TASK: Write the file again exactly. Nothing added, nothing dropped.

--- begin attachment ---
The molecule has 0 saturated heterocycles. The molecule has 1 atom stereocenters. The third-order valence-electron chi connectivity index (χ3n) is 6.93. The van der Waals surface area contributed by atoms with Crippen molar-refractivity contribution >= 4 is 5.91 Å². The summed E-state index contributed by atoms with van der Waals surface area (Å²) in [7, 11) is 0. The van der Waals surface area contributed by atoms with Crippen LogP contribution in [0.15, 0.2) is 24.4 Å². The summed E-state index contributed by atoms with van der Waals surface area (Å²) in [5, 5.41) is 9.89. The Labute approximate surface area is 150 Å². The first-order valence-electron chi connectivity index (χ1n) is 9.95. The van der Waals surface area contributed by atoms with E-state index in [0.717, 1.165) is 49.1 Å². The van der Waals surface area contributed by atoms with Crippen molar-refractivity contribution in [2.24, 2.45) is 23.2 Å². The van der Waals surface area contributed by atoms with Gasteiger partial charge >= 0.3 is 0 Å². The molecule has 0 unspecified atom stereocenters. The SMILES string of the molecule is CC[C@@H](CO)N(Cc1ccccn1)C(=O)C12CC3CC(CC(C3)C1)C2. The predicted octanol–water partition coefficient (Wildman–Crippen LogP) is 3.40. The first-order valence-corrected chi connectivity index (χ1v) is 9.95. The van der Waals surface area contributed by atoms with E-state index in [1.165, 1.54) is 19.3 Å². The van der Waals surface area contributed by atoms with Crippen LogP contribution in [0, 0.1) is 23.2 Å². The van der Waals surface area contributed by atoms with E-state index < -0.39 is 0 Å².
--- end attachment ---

The molecule has 0 saturated heterocycles. The molecule has 1 atom stereocenters. The third-order valence-electron chi connectivity index (χ3n) is 6.93. The van der Waals surface area contributed by atoms with Crippen molar-refractivity contribution >= 4 is 5.91 Å². The summed E-state index contributed by atoms with van der Waals surface area (Å²) in [7, 11) is 0. The van der Waals surface area contributed by atoms with Crippen LogP contribution in [0.15, 0.2) is 24.4 Å². The summed E-state index contributed by atoms with van der Waals surface area (Å²) in [5, 5.41) is 9.89. The Labute approximate surface area is 150 Å². The first-order valence-electron chi connectivity index (χ1n) is 9.95. The van der Waals surface area contributed by atoms with E-state index in [0.717, 1.165) is 49.1 Å². The van der Waals surface area contributed by atoms with Crippen molar-refractivity contribution in [2.24, 2.45) is 23.2 Å². The van der Waals surface area contributed by atoms with Gasteiger partial charge >= 0.3 is 0 Å². The molecule has 0 unspecified atom stereocenters. The SMILES string of the molecule is CC[C@@H](CO)N(Cc1ccccn1)C(=O)C12CC3CC(CC(C3)C1)C2. The predicted octanol–water partition coefficient (Wildman–Crippen LogP) is 3.40. The first-order valence-corrected chi connectivity index (χ1v) is 9.95. The van der Waals surface area contributed by atoms with E-state index in [1.165, 1.54) is 19.3 Å². The van der Waals surface area contributed by atoms with Crippen LogP contribution in [0, 0.1) is 23.2 Å². The van der Waals surface area contributed by atoms with E-state index < -0.39 is 0 Å².